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Coal industry thriving, but at what social and health cost?

Coal mining in NSW’s Hunter region co-exists with wine growing, racehorse breeding, dairy and other pastoral industries. Jo Schmaltz

If you believe industry propaganda, coal mining is a panacea not only for economic ills but also for smoothing troubled social waters. But a lack of local evidence about the health impact of the coal industry should give us all cause for thought.

With the highest density of coal mining activity close to towns and farms in Australia (well over 30 operating mines and six active coal-fired power stations, and the largest black coal exporting port in the world), many Hunter Valley residents remain unconvinced. Less than a two-hour drive north of Sydney, in one of the largest, most fertile, beautiful river valley systems in Australia, the Hunter region’s long tradition of coal mining has co-existed for many decades in balance with wine growing, racehorse breeding, dairy and other pastoral industries.

But the seemingly indiscriminate granting of mining licences by the previous state government (and little abatement likely under the current government) has put a major strain on relations between the mining industry, other local industries and the citizenry.

This is unsurprising considering inequities such as water rights favouring the coal industry over local farmers, the removal of local government input from the coal mine licensing process, and concerns about the transgenerational effects of irreparable environmental damage.

And then there’s health. Ongoing concerns and myriad anecdotal reports of serious health impacts have been expressed by both local communities and health professionals, and echoed by organisations such as Doctors for the Environment. But there’s virtually no hard evidence in the peer-reviewed literature to confirm or deny the negative health impacts on communities near coal mines or coal-fired power stations in Australia.

Such evidence is available in other countries and is summarised in a new independent report that cites 50 articles exploring the health and social harms of coal on community health from 13 countries. And it’s not pretty.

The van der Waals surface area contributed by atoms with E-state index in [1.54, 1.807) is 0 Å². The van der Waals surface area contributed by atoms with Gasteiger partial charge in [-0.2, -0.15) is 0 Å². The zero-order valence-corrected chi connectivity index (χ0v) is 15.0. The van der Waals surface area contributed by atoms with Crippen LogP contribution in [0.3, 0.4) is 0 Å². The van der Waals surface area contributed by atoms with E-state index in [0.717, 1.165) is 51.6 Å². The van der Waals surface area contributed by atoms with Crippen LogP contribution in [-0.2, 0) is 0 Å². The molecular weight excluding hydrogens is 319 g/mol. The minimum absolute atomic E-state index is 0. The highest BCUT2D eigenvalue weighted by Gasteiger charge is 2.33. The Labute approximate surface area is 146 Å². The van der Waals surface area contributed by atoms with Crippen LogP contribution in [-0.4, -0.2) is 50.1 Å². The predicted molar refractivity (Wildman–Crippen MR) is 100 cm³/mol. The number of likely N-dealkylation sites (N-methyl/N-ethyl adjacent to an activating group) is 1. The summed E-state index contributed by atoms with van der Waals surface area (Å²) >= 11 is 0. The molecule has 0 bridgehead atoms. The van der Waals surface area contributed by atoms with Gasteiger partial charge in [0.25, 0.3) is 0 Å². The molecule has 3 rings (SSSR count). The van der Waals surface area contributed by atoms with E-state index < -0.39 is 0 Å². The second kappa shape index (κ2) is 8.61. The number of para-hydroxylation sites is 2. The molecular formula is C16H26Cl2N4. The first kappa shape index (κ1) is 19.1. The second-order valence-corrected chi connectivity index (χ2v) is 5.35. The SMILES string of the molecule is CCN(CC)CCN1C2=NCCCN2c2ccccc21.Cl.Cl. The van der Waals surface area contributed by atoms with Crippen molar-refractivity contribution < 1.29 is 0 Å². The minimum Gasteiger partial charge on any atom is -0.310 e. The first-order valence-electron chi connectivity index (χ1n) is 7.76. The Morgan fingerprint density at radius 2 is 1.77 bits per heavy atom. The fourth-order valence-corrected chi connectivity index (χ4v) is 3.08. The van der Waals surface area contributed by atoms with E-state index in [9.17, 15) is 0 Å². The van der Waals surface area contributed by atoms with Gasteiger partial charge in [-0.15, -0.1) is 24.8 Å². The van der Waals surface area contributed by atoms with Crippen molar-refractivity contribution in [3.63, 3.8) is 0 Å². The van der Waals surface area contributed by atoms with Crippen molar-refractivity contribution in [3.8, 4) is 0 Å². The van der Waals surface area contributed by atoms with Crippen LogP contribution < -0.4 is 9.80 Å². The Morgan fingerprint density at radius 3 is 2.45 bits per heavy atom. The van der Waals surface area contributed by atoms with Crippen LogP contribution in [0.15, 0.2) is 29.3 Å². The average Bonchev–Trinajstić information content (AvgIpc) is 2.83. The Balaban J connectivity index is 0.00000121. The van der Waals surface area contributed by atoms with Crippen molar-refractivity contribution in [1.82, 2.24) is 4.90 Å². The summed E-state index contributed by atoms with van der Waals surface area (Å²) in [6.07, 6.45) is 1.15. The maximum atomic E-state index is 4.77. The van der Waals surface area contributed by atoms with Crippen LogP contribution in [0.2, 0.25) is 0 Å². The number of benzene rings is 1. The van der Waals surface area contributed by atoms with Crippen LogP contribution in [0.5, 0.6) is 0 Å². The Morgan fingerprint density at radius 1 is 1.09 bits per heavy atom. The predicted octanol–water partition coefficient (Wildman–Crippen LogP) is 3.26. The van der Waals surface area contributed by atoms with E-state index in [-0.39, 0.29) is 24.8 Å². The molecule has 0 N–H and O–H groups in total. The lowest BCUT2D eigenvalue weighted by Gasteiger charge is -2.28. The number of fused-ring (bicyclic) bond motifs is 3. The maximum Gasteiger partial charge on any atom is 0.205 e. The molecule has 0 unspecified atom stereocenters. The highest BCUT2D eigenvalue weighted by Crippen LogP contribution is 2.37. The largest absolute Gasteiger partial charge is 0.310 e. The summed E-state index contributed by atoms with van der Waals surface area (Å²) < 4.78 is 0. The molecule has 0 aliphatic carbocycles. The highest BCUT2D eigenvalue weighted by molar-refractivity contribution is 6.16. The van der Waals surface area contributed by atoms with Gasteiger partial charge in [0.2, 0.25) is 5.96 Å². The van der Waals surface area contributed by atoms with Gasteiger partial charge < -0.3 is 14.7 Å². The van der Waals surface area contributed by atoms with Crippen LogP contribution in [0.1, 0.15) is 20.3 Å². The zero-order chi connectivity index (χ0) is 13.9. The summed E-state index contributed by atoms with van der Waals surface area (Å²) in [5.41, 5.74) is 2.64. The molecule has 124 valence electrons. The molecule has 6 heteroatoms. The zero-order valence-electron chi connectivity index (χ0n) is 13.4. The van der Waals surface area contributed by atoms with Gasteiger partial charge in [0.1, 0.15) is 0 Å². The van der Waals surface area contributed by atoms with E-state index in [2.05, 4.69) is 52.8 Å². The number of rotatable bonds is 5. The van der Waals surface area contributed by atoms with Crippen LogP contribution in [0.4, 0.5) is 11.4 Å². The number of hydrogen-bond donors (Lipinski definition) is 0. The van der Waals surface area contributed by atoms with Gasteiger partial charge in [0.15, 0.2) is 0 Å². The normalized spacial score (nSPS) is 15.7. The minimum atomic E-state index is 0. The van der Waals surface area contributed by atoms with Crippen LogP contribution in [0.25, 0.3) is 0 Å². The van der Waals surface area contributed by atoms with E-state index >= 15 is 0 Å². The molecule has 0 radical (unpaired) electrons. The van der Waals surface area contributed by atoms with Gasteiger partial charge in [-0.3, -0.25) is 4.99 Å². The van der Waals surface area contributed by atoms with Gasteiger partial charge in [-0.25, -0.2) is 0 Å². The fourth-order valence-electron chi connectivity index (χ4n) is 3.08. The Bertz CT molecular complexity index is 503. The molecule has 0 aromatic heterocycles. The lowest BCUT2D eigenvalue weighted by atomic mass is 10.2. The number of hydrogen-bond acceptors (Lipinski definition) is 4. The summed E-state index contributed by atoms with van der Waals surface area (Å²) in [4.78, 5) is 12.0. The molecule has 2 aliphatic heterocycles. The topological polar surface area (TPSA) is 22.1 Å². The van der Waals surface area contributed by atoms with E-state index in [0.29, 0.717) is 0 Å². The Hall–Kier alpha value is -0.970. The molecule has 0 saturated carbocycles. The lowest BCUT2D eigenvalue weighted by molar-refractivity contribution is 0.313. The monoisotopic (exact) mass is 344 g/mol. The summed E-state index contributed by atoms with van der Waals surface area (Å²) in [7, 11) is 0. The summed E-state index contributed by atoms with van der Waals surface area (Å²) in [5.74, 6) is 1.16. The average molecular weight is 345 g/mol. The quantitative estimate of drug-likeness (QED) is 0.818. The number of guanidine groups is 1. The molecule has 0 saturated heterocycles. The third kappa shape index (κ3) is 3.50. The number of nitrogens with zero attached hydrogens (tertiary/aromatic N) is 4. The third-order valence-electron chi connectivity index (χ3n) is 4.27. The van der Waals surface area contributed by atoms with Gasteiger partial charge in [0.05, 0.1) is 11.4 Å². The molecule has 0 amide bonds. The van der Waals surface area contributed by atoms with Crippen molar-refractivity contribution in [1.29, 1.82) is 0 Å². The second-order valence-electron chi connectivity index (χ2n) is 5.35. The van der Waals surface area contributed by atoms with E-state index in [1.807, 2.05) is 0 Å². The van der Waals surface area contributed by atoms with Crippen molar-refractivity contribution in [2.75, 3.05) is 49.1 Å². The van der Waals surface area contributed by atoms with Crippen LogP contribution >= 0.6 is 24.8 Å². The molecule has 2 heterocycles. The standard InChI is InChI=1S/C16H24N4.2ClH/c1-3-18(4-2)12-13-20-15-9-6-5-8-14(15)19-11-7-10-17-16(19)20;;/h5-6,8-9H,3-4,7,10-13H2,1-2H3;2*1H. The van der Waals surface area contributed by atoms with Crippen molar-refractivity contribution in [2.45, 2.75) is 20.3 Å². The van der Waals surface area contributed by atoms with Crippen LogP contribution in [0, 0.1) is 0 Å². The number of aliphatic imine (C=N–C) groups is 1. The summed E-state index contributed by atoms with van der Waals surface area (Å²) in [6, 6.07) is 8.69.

Health and Social Harms of Coal Mining in Local Communities: Spotlight on the Hunter Region cites excess deaths from lung cancer, chronic heart, respiratory and kidney disease related to living near coal mines. The evidence is mostly from the United States and often features a dose-response effect related to coal quantity or surface area of the mine. Other effects include high blood levels of heavy metals in children, and higher rates of birth defects.

Living near coal combusting power plants is associated with excess death – in this case from lung, laryngeal and bladder cancer. Respiratory complaints, increases in non-melanoma skin cancers, still births and miscarriages are also reported.

So how alarmed should Australians be? The problem is we don’t really know. Mining methods, practices and regulatory controls vary across countries and may account for some of the reported health effects. As may factors such as difficulties in accurately measuring exposures to toxins and particulate matter in air pollution.

Despite these limitations, it would be irresponsible to ignore the possibility that some of the effects demonstrated in similar countries are likely to apply here.

The lack of local evidence in itself is alarming - particularly at a time when NSW Health is believed to be investigating a cancer cluster in the Illawarra mining region of the state. Six children living in close proximity are said to have developed either leukaemia or a lymphoma in the past five years.

A report by the Australia Institute and many other technical reports on the coal industry point out that externalities are rarely included in cost estimates of the benefits and harms of coal extraction and combustion. These factors include environmental damage, social costs such as tax subsidies to the industry (of up to $10 billion annually) and health harms estimated by the Australian Academy of Technological Sciences and Engineering(ATSE) at $2.6bn annually.

Nonetheless, major developments in the coal mining industry are underway. Massive expansion of the port of Newcastle – already the world’s biggest black coal exporting port - is in planning stages. Commonly referred to as the “T4” Project, Port Waratah Coal Services propose expanding their Kooragang terminal in Newcastle in order to increase coal exports by up to 120 million tonnes a year.

Further coal port expansions are also planned by North Queensland’s Bulk Ports Corporation’s at Dudgeon Point, south of Mackay, and Rey Resources are planning their “Duchess Paradise” coal mine, which lies on a coal reserve estimated at 500 million tonnes near the Fitzroy River in the Kimberley, Western Australia.

But we have a glaring absence of local evidence to determine what impacts these projects will have on the health of surrounding communities. Surely such evidence should play a role in policy and planning of the expansion of Australia’s coal industry. It would also help us, as a society, to make up our minds about what we value more – money or our people and the planet that sustains us.

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